1. Steve Jobs by Walter Isaacson
A caveat: Isaacson tends to oversell his arguments, and he writes in a “dutiful, lumbering journalese,” said Sam Leith in the London Guardian. (Simon & Schuster, $35)
2. In the Garden of Beasts by Erik Larson
“How do we know implacable evil when we see it?” asked Mary Ann Gwinn in The Seattle Times. Erik Larson’s “eerie and disturbing” book re-creates the inadequate response of one American family who had an early chance to confront the Nazi threat. William Dodd, the US ambassador to Germany from 1933 to 1937, believed naïvely that he could provide a moderate voice in Adolf Hitler’s ear. But if Dodd was naïve, his daughter, Martha, was “oblivious,” carrying on affairs indiscriminately with various Nazi officers. The increasing persecution of Jews and the 1934 political purge known as the Night of the Long Knives finally brought the Dodds to their senses, said Jeff Bailey in the Orlando Sentinel. “As the events leading up to World War II go,” the US ambassador’s too-slow transformation into an alarm-ringer may rank “pretty low in importance.” But Larson turns this historical sideshow into “a terrific storytelling vehicle,” giving us an inside feel for a troubled Berlin.
A caveat: It’s a little hard to warm up to the hapless Dodd and his “feckless, flirtatious daughter,” said Gwinn. (Crown, $26)
3. Boomerang by Michael Lewis
Michael Lewis can make “virtually any subject both lucid and compelling,” said Michiko Kakutani in The New York Times. Lewis’s travelogue on the hot spots of the recent global economic collapse offers a clear analysis of the financial chicanery and irresponsibility that produced economic crises in places like Greece, Iceland, Ireland, and here at home. He makes topics like sovereign debt “not only comprehensible but fascinating,” even to those who don’t regularly read the business pages. America, “it turns out,” was not the only nation behaving badly in the 1990s and beyond, said Chuck Leddy in The Boston Globe. In Greece, paying taxes seemed to have been regarded as optional. In Ireland, the inbred pessimism of the culture was overwhelmed by an unsustainable housing boom. For every stop, Lewis has a few tales of human greed and misdeed, and all point to the possibility that the current mess is “not just a problem of public deficits but of moral deficits.”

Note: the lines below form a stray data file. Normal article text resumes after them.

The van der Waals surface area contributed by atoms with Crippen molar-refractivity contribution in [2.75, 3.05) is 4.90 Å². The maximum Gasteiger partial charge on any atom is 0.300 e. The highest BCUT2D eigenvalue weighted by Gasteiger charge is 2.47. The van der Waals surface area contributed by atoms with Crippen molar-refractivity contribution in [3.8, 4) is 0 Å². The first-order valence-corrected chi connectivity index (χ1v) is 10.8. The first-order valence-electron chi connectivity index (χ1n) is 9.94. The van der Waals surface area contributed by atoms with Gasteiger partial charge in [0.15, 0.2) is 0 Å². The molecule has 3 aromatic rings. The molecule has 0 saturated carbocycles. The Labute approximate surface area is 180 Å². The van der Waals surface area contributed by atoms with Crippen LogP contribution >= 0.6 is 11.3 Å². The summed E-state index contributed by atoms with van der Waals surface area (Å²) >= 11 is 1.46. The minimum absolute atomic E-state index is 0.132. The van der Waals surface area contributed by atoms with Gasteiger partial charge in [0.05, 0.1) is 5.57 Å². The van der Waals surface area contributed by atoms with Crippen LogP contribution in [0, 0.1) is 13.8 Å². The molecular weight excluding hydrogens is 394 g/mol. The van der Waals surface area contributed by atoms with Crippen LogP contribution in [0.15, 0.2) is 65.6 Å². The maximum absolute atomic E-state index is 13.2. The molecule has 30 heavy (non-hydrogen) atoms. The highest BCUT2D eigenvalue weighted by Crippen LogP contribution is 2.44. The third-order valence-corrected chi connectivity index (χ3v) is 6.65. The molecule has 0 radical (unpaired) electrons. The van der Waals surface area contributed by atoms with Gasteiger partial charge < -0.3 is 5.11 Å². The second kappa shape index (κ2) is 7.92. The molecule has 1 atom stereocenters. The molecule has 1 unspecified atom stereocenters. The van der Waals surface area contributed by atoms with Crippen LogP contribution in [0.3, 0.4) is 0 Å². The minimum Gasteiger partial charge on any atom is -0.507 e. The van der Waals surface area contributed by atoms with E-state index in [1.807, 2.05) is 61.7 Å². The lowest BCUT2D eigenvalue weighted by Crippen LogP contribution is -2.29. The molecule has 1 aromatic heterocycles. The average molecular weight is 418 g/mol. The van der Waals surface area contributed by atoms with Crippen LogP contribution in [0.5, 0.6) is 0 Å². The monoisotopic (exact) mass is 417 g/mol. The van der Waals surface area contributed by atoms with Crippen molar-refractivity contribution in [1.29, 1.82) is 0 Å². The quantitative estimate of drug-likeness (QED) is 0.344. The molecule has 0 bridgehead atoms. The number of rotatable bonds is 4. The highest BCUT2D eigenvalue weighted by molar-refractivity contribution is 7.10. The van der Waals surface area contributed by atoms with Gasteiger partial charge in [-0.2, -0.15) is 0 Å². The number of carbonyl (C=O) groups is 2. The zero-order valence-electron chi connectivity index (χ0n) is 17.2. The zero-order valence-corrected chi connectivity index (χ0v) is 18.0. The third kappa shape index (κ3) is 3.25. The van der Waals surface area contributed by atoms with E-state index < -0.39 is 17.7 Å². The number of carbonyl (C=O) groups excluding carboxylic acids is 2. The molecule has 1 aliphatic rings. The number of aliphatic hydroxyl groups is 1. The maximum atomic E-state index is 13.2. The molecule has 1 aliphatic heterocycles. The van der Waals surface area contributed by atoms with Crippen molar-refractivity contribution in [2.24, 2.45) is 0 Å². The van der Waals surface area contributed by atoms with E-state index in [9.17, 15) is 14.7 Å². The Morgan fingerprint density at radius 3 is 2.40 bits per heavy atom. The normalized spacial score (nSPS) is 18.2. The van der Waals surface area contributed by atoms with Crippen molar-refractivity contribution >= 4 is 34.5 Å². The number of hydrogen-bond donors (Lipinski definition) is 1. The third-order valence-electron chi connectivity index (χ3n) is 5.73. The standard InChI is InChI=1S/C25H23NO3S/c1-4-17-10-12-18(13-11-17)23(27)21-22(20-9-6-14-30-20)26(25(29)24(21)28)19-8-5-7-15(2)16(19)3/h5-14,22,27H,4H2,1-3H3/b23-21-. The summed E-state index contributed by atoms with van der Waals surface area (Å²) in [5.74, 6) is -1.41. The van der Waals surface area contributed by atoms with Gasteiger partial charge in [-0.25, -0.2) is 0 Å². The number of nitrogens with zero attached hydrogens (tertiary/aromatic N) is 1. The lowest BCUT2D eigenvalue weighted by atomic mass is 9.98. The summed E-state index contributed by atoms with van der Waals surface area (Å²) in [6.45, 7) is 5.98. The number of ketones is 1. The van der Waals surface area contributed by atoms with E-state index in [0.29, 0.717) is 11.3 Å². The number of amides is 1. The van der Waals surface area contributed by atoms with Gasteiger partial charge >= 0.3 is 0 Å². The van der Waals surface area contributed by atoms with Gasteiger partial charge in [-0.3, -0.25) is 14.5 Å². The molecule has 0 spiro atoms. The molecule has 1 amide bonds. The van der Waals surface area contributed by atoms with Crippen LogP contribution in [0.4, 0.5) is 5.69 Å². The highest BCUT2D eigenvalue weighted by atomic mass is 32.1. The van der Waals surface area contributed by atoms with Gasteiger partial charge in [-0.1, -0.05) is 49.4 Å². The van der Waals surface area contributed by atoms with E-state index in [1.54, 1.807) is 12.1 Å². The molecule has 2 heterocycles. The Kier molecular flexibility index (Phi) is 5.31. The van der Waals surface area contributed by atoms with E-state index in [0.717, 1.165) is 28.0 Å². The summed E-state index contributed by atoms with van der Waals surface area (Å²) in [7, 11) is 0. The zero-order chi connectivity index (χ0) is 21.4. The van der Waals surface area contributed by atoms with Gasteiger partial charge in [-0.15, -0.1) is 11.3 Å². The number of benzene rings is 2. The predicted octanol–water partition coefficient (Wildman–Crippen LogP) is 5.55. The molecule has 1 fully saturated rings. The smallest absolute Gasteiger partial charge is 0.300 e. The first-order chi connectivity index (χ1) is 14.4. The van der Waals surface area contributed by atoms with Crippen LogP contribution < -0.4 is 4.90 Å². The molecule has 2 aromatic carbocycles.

A caveat: Lewis builds much of his analysis on odd or ugly cultural stereotypes, said Carlos Lozada in The Washington Post. “It’s not a pretty sight.” (Norton, $26)
4. Blue Nights by Joan Didion
“Joan Didion seems to think she’s entering her final act,” said Nathan Heller in Slate.com. If so, she’s making a strong finish. Blue Nights is Didion’s “haunting” attempt to share the pain she experienced upon losing her daughter, Quintana, less than two years after the death of her husband, John Gregory Dunne. But this isn’t just a grief memoir. Didion uses Quintana’s death as a jumping-off point to explore her own failures and late-life anxieties. In doing so, she “lets us see something readers aren’t often allowed to see: a writer calling her own choices into question, a relentless cultural critic turning an unsqueamish eye on her own life.” The book is a “devastating companion volume to The Year of Magical Thinking,” Didion’s 2005 memoir about Dunne’s death, said Heller McAlpin in The Washington Post. “The marvel of Blue Nights is that its 76-year-old, matchstick-frail author has found the strength to articulate her deepest fears — which are fears we can all relate to.” A caveat: Didion comes across as a snob, as “consumed with high-end brand names” and name-dropping as with her personal losses, said Evelyn Theiss in the Cleveland Plain Dealer. (Knopf, $25)
5. Pulphead by John Jeremiah Sullivan
(Farrar, Straus & Giroux, $16)
John Jeremiah Sullivan might be “the best essayist of his generation,” said Lev Grossman in Time. In the pieces collected here, the 30-something Kentucky native handles a range of assignments — covering a Christian rock festival, musing on the strange career of Axl Rose, hanging out with the cast of MTV’s The Real World. In every setting, he proves to be possibly “the closest thing we have right now to Tom Wolfe, and that includes Tom Wolfe.” Then again, the “better comparison” might be to the late David Foster Wallace. Sullivan is in fact “kinder than the former, and less neurotic than the latter,” said James Wood in The New Yorker. What he shares with Wolfe and Wallace are “a very good eye,” an ironic tone, and a gift for poignant anecdotes that “fly off the wheels of his larger narratives.” Yet he’s distinguished by his ability to avoid condescension. Sullivan is “a writer interested in human stories” — a patient listener “hospitable to otherness.”
A caveat: Sullivan is not superhuman, said Kristofer Collins in the Pittsburgh Post-Gazette. “Even he cannot wring pathos from doing Jell-O shots” with the cast of The Real World.
– The Week